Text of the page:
"$40 pays for the Internet access for a month, and I suppose I could cut that out, but we have no other entertainment and I use it to pay all my bills and stay in touch with my family so that I can save the price of stamps. $40 pays for my pay-as-you-go phone for about four months. Can't cut that out, It's the only 'phone we have, we cancelled the landline long ago."

The money would also help with a new prescription she has to take, feeding her cats, health care for her family and the pets, or gas for her husband to get to work.

"We're about at the bottom of the barrel here," Riley said. "No, we've gone through the bottom of the barrel and it's really, really leaking."

We also put the question to our Twitter subscribers online, and you answered in force. Many of you said it could help with several small bills you had. Here's some of the responses you tweeted using the hashtag #40dollars about how much the money would or wouldn't help.









What do you think? Would $40 impact you and your family, or would it barely impact you. Let us know by sounding off in a video on CNN iReport here. We'll be adding your thoughts throughout the day.

soundoff (1,741 Responses)
  1. jorge washinsen

    Pass the thing so we can get some rest ,but do not let a Democrat Senate get anywhere near it in an election year.

    December 22, 2011 at 4:49 pm | Report abuse |
  2. nomorebeer

    That's about 1/2 of what gas costs me to get to work every week.

    December 22, 2011 at 4:58 pm | Report abuse |
  3. Kepler

    I don't really have any expenses since I own my places outright and walk to work. I do without cable or a phone as my entertainment is reading. I exchange voluenteer time at the Food Co-Op in exchange for food. The only money I have to pay is my electric bill and taxes. I don't mind paying $40 more if it really helps things because I just let my money pile up. The issue is I don't think this really helps anything. This is all just games of moving money around.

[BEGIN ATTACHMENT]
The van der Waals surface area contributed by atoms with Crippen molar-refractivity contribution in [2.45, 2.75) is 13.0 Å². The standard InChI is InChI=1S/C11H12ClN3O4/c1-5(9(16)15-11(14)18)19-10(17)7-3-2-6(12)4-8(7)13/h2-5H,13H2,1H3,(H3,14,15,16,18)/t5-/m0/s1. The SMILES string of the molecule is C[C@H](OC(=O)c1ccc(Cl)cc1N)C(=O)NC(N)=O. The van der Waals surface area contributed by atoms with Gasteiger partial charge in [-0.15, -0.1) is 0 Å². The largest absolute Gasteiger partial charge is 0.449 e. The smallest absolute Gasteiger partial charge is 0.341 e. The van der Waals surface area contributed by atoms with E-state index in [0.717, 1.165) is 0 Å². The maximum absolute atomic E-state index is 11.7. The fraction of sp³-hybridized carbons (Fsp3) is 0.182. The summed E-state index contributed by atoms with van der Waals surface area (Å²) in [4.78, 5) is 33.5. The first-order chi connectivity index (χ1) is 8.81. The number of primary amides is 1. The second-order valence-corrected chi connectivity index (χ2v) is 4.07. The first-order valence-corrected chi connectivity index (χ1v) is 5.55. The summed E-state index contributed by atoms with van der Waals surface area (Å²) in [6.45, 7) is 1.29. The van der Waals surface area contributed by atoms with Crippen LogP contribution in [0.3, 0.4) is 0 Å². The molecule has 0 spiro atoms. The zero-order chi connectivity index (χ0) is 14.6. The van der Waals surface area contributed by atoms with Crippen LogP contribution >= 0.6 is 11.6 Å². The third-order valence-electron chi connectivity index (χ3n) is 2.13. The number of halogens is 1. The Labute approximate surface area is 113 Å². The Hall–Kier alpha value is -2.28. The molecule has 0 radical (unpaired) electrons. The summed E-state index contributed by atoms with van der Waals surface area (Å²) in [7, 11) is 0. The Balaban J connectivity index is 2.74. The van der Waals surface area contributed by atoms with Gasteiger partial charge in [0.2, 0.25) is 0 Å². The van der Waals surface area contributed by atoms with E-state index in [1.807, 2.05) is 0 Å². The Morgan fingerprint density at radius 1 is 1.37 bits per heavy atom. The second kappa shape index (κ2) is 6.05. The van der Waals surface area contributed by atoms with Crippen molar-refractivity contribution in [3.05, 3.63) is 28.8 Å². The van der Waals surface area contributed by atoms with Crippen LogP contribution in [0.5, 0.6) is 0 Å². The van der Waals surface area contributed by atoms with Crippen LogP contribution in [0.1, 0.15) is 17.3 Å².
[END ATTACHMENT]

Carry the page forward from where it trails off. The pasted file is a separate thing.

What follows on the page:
December 22, 2011 at 5:04 pm | Report abuse |
  4. MollyIrelane

    It's the economy stupid! Amazing, the symbolism here. We are told and told and told that cash flowing into the system, via spending helps to get the economy going. And yet we have people grandstanding over two months or twelve months, or if you listen to Candidate Santorum – 0 months. The problem is revealed in Republican's inability to get along even with one another – who will you fight with next? It doesn't matter who much money your talking about, whether it will go to pay your rent or pay for a Vente Mocha. It's that there is no compromising, not with the Administration and now, not even with their own party. THROW THEM OUT!!!!!!!!!!!!!!!!!!!!!!!!!!!!!!!

    December 22, 2011 at 5:04 pm | Report abuse |
  5. Gnar

    Not that long ago people were screaming about the government's debt. 2 ways to fix that... Cut spending or raise taxes. Both require everyone to suffer a little bit.

    Now, everyone starts whining when one of these things happens.

    December 22, 2011 at 5:05 pm | Report abuse |
  6. Sharenm

    Less $40 to me means trying to stay a step ahead when we're behind.

    December 22, 2011 at 5:10 pm | Report abuse |
  7. Taxman

    Just another way to refill the goverment bank account so they can go blow it somemore......pathetic.....

    December 22, 2011 at 5:10 pm | Report abuse |
  8. Pat

    What other crud are they trying to pass along with it. Not a dem or repub issue. Its a broken process issue.

    December 22, 2011 at 5:11 pm | Report abuse |
  9. proudkafir

    Where is all the shared sacrifice? This is monies not going to the social security trust fund. Social security will just head for bankrupcy sooner.

    December 22, 2011 at 5:12 pm | Report abuse |
  10. Hello H20

    I spend about $40 a week at Starbucks because I love Coffee!!!! It is my guilty pleasure I enjoy every morning and on the walk back to work from lunch. This evil tax increase will make an already tight budget even tighter and I will be forced to eliminate either this or my Friday Sushi dinners. I'm really angry to be hearing about this right before the holidays as it is going to ruin my mood and I'm gonna be a grump around my family now. Boo to the government for stripping us of our unalienable rights!